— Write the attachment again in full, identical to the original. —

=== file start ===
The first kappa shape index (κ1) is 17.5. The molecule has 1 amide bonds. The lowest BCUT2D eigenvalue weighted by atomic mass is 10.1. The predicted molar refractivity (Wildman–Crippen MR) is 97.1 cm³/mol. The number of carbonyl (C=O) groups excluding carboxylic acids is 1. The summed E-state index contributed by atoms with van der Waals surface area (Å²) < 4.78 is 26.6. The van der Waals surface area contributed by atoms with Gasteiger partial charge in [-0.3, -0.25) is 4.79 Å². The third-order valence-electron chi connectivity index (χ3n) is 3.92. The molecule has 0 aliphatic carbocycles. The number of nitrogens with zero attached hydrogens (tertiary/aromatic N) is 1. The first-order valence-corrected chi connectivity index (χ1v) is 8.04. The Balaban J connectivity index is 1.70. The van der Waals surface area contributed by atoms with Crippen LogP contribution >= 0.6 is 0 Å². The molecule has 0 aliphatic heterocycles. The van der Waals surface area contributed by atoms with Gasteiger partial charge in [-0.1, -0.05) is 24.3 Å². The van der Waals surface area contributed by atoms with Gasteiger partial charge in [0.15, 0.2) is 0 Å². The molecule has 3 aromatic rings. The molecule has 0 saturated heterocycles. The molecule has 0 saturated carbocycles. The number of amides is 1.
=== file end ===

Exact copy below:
The first kappa shape index (κ1) is 17.5. The molecule has 1 amide bonds. The lowest BCUT2D eigenvalue weighted by atomic mass is 10.1. The predicted molar refractivity (Wildman–Crippen MR) is 97.1 cm³/mol. The number of carbonyl (C=O) groups excluding carboxylic acids is 1. The summed E-state index contributed by atoms with van der Waals surface area (Å²) < 4.78 is 26.6. The van der Waals surface area contributed by atoms with Gasteiger partial charge in [-0.3, -0.25) is 4.79 Å². The third-order valence-electron chi connectivity index (χ3n) is 3.92. The molecule has 0 aliphatic carbocycles. The number of nitrogens with zero attached hydrogens (tertiary/aromatic N) is 1. The first-order valence-corrected chi connectivity index (χ1v) is 8.04. The Balaban J connectivity index is 1.70. The van der Waals surface area contributed by atoms with Crippen LogP contribution >= 0.6 is 0 Å². The molecule has 0 aliphatic heterocycles. The van der Waals surface area contributed by atoms with Gasteiger partial charge in [-0.1, -0.05) is 24.3 Å². The van der Waals surface area contributed by atoms with Gasteiger partial charge in [0.15, 0.2) is 0 Å². The molecule has 3 aromatic rings. The molecule has 0 saturated heterocycles. The molecule has 0 saturated carbocycles. The number of amides is 1.